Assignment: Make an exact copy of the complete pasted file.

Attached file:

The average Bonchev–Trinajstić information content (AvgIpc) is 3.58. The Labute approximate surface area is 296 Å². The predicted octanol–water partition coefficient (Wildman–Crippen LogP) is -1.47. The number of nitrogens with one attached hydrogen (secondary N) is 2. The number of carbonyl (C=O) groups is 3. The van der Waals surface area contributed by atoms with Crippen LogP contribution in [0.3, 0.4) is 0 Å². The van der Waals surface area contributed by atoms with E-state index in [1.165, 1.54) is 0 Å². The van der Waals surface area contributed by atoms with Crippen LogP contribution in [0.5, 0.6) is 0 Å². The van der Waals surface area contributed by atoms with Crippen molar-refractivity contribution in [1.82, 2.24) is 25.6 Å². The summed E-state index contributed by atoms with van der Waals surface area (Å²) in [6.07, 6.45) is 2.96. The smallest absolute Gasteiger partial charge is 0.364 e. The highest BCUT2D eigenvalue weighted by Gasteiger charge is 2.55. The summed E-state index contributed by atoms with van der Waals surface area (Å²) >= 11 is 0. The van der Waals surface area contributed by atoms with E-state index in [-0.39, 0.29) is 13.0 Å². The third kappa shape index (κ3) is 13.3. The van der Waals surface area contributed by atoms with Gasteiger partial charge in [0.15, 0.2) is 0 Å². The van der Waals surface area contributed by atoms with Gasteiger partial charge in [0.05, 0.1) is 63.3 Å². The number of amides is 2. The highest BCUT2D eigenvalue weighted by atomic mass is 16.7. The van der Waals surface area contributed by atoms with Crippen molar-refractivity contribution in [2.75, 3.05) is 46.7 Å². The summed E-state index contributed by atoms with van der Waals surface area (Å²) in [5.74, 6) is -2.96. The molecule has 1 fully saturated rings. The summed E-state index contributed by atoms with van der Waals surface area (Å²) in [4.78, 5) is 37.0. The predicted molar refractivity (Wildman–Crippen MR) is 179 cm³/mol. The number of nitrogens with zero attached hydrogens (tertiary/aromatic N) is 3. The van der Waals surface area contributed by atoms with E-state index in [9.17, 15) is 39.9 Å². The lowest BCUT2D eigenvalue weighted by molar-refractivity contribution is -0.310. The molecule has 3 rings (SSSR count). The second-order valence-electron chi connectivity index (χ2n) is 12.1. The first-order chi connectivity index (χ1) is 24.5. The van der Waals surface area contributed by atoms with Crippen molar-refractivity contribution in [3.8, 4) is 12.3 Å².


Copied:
The average Bonchev–Trinajstić information content (AvgIpc) is 3.58. The Labute approximate surface area is 296 Å². The predicted octanol–water partition coefficient (Wildman–Crippen LogP) is -1.47. The number of nitrogens with one attached hydrogen (secondary N) is 2. The number of carbonyl (C=O) groups is 3. The van der Waals surface area contributed by atoms with Crippen LogP contribution in [0.3, 0.4) is 0 Å². The van der Waals surface area contributed by atoms with E-state index in [1.165, 1.54) is 0 Å². The van der Waals surface area contributed by atoms with Crippen LogP contribution in [0.5, 0.6) is 0 Å². The van der Waals surface area contributed by atoms with Crippen molar-refractivity contribution in [1.82, 2.24) is 25.6 Å². The summed E-state index contributed by atoms with van der Waals surface area (Å²) in [6.07, 6.45) is 2.96. The smallest absolute Gasteiger partial charge is 0.364 e. The highest BCUT2D eigenvalue weighted by Gasteiger charge is 2.55. The summed E-state index contributed by atoms with van der Waals surface area (Å²) >= 11 is 0. The van der Waals surface area contributed by atoms with E-state index in [-0.39, 0.29) is 13.0 Å². The third kappa shape index (κ3) is 13.3. The van der Waals surface area contributed by atoms with Gasteiger partial charge in [0.15, 0.2) is 0 Å². The van der Waals surface area contributed by atoms with Gasteiger partial charge in [0.05, 0.1) is 63.3 Å². The number of amides is 2. The highest BCUT2D eigenvalue weighted by atomic mass is 16.7. The van der Waals surface area contributed by atoms with Crippen molar-refractivity contribution in [2.75, 3.05) is 46.7 Å². The summed E-state index contributed by atoms with van der Waals surface area (Å²) in [5.74, 6) is -2.96. The molecule has 1 fully saturated rings. The summed E-state index contributed by atoms with van der Waals surface area (Å²) in [4.78, 5) is 37.0. The predicted molar refractivity (Wildman–Crippen MR) is 179 cm³/mol. The number of nitrogens with zero attached hydrogens (tertiary/aromatic N) is 3. The van der Waals surface area contributed by atoms with E-state index in [9.17, 15) is 39.9 Å². The lowest BCUT2D eigenvalue weighted by molar-refractivity contribution is -0.310. The molecule has 3 rings (SSSR count). The second-order valence-electron chi connectivity index (χ2n) is 12.1. The first-order chi connectivity index (χ1) is 24.5. The van der Waals surface area contributed by atoms with Crippen molar-refractivity contribution in [3.8, 4) is 12.3 Å².